Another biotech startup, Richmond, Virginia’s Phlow Corp., was recently awarded a $354 million contract from the US federal government to create the nation’s first “strategic active pharmaceutical ingredient reserve,” which will make large amounts of chemicals for medicines used to treat patients with COVID-19. Meanwhile, New York City-based health tech startup Aetion, which was founded by faculty from Harvard Medical School, inked a deal with the US Food and Drug Administration (FDA) to analyze real-world data about current use of diagnostics and medications in the pandemic.
In the realm of contact tracing, Google and Apple weren’t the only companies making headlines in May. Many startups also released apps to help health officials track the spread of the virus. For instance, New York-based VIRI launched an app built on a decentralized platform that it says offers complete anonymity. The startup says the app complies with all governmental criteria for COVID-19 tracking. Chicago-based Proxfinity repurposed its own smart networking badge for conference-goers into a COVID-19 tracker for large employers.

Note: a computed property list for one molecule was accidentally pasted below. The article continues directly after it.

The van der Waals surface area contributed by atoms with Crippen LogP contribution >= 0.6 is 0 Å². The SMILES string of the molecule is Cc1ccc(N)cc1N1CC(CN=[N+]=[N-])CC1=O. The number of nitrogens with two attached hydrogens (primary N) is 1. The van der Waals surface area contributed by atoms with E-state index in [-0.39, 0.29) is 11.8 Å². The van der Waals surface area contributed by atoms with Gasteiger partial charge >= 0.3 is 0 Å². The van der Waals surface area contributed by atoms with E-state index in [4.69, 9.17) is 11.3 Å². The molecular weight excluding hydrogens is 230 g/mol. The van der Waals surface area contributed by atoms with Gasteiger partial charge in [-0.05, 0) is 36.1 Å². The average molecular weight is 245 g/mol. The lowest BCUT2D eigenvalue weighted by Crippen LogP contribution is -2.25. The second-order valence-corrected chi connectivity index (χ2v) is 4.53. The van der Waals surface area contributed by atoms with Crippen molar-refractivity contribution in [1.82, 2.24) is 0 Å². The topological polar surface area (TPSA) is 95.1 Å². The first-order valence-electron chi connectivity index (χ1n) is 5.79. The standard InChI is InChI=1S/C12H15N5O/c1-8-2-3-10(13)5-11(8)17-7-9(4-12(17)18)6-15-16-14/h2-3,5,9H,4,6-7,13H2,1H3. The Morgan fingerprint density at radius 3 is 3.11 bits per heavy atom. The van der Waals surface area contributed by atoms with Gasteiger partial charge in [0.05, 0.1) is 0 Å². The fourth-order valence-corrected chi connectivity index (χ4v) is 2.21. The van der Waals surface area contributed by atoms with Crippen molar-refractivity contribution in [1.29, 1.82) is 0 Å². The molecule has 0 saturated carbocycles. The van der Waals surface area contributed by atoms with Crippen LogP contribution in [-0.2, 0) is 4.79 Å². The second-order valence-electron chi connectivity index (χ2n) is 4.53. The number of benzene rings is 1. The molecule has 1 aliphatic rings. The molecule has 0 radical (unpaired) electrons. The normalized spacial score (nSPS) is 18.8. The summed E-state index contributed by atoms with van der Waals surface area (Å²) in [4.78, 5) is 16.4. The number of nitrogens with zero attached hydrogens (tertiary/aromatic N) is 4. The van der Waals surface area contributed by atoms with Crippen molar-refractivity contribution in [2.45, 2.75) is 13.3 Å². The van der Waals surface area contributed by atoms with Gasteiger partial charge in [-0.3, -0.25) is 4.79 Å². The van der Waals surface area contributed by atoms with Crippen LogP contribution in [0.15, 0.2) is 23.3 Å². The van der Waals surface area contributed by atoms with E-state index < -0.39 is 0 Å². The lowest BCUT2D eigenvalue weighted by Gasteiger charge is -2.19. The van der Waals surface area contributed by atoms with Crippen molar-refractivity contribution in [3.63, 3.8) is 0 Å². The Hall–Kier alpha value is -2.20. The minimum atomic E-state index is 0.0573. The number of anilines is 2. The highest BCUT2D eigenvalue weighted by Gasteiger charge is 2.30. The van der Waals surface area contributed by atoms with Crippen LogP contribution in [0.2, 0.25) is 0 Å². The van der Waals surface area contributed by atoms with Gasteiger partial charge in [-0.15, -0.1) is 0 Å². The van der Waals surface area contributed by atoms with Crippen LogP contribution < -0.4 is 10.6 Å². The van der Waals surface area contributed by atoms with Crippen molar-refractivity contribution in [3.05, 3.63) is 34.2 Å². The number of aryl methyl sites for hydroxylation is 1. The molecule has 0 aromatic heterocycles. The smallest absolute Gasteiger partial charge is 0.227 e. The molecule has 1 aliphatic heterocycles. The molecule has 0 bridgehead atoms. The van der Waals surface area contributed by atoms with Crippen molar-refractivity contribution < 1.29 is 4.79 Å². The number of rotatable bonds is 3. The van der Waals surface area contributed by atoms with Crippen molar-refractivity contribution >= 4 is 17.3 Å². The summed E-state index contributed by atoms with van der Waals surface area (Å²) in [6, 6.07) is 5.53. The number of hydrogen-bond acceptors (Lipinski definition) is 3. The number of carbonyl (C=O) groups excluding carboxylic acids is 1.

A noteworthy bunch of startups also introduced solutions to help businesses cope with other stresses accompanying the virus. To assist enterprises with gaining a head start in the remote revolution, startup Joonko released it’s platform to make recommendations on which roles should transition into remote positions, while Talview is helping universities go remote with a virtual tool to facilitate testing and onboarding of students.
With the technology sector heading into the fourth month of the novel coronavirus pandemic, industry news in May was once more a veritable rollercoaster of headlines. In any case, the overall commitment of so many actors in innovating on ways to address the difficulties of the virus was an encouraging takeaway.
This post is part of our contributor series. The views expressed are the author’s own and not necessarily shared by TNW.
Published June 2, 2020 — 16:58 UTC